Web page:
Today, we have numbers from Outbrain. This is the company that makes the “You Also Might Like” widget that suggests related content at the bottom of a blog post. They examined traffic from 100 million sessions across more than 100 premium publishers in order to find out how people are discovering content and what happens when they get there.
As we’ve seen from other surveys, the majority of traffic comes from search engines (41%) and content sites (31%). They say social media sends 11% of the traffic, which is better than the 1% ForeSee suggested, but it’s still not fabulous.
The bigger bad news is that once those social media butterflies land at your site, they don’t stay long.
If you’re looking for “hyper-engaged” readers, those that click through five or more pages on your site, forget the guy who came from Twitter. A link from another content site is three times more likely to be engaged, and someone coming in from search, is also above average.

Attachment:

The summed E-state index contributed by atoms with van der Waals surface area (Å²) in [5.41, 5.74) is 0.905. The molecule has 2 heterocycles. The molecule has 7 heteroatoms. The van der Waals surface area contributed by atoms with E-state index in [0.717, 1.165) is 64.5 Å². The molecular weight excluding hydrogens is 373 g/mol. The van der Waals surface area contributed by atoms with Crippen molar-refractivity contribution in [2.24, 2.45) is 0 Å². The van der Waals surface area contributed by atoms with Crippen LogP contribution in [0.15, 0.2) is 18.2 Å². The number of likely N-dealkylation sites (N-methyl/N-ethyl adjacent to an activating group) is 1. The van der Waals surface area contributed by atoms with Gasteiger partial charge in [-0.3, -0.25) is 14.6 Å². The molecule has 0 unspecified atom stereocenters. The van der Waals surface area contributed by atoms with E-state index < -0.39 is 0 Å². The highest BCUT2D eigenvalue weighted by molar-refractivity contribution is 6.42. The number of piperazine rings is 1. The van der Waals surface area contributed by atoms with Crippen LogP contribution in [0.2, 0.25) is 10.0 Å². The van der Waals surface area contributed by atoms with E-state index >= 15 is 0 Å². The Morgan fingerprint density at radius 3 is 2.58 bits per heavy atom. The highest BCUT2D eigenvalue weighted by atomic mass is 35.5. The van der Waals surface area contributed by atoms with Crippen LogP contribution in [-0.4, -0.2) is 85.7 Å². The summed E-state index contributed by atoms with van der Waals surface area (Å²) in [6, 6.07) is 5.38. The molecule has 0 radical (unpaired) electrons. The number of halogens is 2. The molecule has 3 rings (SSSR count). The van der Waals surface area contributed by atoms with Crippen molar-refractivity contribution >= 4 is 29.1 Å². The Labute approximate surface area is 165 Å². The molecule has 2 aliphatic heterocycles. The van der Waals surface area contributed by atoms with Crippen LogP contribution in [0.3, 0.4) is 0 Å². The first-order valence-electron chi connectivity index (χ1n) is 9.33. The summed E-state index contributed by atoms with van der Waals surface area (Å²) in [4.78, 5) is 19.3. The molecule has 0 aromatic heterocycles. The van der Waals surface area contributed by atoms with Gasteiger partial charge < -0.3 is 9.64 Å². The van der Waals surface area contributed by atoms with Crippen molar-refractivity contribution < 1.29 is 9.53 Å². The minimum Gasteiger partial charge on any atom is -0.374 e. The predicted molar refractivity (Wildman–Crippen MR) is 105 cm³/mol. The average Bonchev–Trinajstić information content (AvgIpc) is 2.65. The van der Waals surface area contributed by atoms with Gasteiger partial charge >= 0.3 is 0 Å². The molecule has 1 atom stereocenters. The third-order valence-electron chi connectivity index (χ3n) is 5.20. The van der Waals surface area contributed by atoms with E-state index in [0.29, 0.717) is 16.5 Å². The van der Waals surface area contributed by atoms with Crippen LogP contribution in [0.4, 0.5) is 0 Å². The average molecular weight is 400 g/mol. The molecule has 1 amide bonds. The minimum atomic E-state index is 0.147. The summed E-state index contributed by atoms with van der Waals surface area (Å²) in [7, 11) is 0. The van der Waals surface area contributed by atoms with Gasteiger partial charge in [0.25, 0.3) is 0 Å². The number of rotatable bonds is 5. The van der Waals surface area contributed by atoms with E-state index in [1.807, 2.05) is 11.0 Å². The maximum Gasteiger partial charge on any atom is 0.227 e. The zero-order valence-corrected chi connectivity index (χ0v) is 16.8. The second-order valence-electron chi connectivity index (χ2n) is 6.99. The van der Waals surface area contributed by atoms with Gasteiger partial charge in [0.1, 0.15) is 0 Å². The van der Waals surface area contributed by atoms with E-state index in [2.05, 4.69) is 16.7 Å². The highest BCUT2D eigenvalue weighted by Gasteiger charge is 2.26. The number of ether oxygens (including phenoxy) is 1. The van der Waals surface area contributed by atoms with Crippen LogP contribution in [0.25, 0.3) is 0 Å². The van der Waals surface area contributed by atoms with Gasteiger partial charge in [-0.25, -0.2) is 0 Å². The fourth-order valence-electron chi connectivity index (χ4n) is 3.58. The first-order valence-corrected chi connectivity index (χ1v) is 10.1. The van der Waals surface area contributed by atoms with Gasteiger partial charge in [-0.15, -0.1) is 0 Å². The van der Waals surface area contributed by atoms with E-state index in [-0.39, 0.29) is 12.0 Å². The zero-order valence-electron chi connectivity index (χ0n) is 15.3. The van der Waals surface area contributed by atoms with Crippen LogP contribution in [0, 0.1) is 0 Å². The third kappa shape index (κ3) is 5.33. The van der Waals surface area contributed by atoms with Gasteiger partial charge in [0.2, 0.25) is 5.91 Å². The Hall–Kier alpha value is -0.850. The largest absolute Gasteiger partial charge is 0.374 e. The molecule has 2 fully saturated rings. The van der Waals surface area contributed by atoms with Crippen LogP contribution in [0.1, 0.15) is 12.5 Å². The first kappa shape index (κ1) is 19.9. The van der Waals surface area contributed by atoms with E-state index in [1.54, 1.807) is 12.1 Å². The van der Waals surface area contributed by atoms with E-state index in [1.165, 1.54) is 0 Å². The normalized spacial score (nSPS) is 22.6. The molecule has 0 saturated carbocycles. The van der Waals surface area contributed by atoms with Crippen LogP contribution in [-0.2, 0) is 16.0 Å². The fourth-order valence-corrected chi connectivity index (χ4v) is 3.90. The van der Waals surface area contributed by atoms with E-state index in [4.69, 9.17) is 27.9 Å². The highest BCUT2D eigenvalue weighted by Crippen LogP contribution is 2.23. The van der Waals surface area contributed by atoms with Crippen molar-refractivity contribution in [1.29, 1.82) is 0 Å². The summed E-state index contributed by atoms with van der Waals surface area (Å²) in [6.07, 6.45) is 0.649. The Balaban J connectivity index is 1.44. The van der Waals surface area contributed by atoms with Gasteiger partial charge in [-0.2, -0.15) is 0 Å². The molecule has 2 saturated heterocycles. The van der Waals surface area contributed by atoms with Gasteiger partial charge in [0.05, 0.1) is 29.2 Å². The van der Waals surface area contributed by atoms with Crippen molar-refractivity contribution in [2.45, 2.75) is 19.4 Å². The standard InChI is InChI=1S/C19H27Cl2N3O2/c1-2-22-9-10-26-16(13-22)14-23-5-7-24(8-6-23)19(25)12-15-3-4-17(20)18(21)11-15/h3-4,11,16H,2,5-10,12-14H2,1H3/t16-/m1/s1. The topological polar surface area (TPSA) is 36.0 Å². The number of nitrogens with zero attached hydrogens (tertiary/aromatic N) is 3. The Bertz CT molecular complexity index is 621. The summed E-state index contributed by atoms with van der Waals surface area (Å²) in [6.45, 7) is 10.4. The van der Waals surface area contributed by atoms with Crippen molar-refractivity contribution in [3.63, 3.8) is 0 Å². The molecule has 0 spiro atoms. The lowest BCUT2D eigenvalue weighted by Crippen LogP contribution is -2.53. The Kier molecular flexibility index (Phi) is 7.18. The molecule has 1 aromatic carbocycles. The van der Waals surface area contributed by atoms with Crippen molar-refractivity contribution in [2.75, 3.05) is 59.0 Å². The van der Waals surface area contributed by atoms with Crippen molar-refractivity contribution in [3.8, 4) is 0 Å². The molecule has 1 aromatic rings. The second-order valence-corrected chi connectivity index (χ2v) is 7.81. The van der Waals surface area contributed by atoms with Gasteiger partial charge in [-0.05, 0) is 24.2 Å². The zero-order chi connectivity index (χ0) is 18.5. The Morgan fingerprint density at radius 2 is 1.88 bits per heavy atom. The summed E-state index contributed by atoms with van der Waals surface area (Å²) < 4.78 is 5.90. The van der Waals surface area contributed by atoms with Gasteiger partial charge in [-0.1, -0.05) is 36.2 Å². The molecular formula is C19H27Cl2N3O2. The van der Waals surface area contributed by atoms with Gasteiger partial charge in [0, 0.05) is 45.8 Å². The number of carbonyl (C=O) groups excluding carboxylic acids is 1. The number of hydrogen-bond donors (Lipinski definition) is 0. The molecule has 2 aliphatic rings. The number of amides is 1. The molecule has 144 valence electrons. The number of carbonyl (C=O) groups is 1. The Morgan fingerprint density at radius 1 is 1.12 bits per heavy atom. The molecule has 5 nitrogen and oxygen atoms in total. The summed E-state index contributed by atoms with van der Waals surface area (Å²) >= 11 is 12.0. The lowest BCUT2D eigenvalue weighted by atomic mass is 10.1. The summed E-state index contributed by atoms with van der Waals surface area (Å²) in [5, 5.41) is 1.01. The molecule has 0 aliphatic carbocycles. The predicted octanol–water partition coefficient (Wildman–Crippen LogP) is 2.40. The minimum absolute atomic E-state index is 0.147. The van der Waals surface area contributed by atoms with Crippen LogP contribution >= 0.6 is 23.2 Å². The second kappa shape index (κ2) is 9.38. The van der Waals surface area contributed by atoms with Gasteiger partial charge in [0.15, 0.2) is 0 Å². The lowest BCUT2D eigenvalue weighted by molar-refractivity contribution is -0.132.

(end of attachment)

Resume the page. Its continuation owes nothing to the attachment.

These results shouldn’t be surprising to anyone. We know that social media is all about instant gratification. It’s the salmon puff on a cocktail party tray. It comes by, it looks good, you grab it. Doesn’t mean you’d like to have an entire meal of nothing but salmon puffs, right?
Search, on the other hand, is like going out to dinner. You have a need (hunger), you find a good place, you sit down and you dine for a half hour or more. (It’s lunch time, folks, can’t help the food analogies.)
What this means for marketers is that you have to grab visitors in the first few seconds when they hit your site, or those who came in from social media will be lost.